Despite the new round of anti-Russian sanctions and the increase of global turbulence in the first half of August, the OFZ market remains calm. We believe that it still contains fundamental value as inflation continues to slow down in Russia, which creates ground for further rate cuts and this fact attracts a wide range of investors. At the same time decelerating demand for ruble sovereigns from local institutional investors may make OFZs more sensitive to external factors in the near future. If the ruble continues to weaken, we do not rule out that a significant part of foreigners may take profit in OFZs, potentially pushing the yield curve higher even this year.
- Russian institutional investors increased their OFZ holding in 1Q19 by R28 bln. This is better than a year ago (by R2 bln in 1Q18), but the relative share of ruble sovereigns in their portfolios slightly decreased during first three months of the year (from 24.5% to 24.1%). The pace of growth of their OFZ holdings is likely to decelerate further and the net demand from their side may become marginal in 2020.
- The share of international investors on the OFZ market decreased slightly (from 30.8% to 30.2%) in July due to the large technical placement of ruble sovereigns. Foreigners are keeping their positions in OFZ (despite a certain depreciation of the ruble) in anticipation of further rate cuts and due to overall positive expectations regarding global liquidity. However, if, for any reason, the local currency continues to weaken, we may see some foreigners start taking profit and move their money away from the OFZ market. It may create an upward pressure on the yield curve.
- Banks’ holdings of OFZ are still fluctuating around the level seen at the start of the year. However, these investors still hold about R1.5 trln in OBR and these funds could, in theory, be used for OFZ purchases.
- Finance Ministry has very comfortable schedule of the placement for the remaining part of the year, but in 1Q20 the amount of issuance should go up, which may provoke additional volatility of the market.
Demand from Russian institutional investors is weakening
Traditionally, the CBR publishes the data on Russian institutional investors holdings of OFZ with a significant delay. For example, the most recent stats published in end-July describe the situation as of the end of 1Q19. According to the data, the aggregated net purchases of OFZ by non-state pension funds and insurance companies amounted just to R28 bln. This is better than a year ago (R2 bln in 1Q18), but the relative share of ruble sovereigns in their portfolios slightly decreased during first three months of the year (to 24.1% from 24.5%). The latter can be explained by a seasonally high pace of growth of their assets in Q1, which are later distributed from deposits to other assets.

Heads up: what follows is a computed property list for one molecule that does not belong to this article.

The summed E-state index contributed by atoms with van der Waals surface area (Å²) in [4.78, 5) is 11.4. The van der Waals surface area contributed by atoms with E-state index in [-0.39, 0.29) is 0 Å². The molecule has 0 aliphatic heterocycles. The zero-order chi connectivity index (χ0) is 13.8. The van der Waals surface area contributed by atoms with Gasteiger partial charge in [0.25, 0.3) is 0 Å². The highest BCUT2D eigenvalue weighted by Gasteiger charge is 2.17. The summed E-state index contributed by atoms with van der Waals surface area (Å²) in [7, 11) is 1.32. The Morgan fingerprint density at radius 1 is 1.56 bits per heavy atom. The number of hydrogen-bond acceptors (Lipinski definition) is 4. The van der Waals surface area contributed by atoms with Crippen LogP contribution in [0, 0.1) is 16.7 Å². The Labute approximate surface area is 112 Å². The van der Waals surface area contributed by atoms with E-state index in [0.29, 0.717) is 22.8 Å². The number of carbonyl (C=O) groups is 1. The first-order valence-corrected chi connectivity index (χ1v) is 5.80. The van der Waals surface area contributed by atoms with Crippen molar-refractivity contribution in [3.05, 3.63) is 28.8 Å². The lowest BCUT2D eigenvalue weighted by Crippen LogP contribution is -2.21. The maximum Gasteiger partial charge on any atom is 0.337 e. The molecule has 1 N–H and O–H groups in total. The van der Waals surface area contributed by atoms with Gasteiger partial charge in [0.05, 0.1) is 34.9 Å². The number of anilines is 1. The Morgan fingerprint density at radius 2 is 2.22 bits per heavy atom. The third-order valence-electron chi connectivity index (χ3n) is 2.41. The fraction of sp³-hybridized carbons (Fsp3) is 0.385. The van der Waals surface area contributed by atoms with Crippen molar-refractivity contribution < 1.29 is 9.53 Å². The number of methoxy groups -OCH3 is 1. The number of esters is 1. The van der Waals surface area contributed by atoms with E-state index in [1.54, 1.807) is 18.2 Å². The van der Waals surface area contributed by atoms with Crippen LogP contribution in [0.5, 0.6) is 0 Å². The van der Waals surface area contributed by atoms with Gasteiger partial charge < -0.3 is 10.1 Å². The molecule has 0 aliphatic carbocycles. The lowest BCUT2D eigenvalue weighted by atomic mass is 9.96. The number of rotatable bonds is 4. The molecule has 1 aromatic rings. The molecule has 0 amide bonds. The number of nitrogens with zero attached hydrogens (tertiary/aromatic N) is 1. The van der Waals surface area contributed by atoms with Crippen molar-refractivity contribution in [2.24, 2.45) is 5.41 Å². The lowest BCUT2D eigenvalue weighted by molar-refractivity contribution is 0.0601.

To remind, last year the OFZ holdings growth by Russian institutional investors was registered mostly in 2Q-3Q. However, this year we expect a more moderate increase of their investments into ruble sovereigns than in FY2018 (R718 bln). There are three major reasons for that:
- A slower growth of their assets (6% in 1Q18 vs 3% in 1Q19).
- A saturation of demand for OFZ on the level of pension savings (24% in OFZs).
- Smaller issuance of investment insurance, where OFZs were widely used as a base asset.
Nevertheless, as the regulator continues stress-testing of pension savings and biggest insurance companies, and also as the cash received in 1Q19 is being redistributed, we may see some R200-300 bln additional demand for 2Q-4Q19. However, we suppose that growth of investments in OFZ (76.5% in 2018 and expected 17% in 2019) may decelerate in 2020, potentially making the OFZ market more sensitive to external factors as Minfin’s appetite for issuance is likely to remain strong in 2020, while domestic demand may be more moderate.
Internationals are still buying OFZs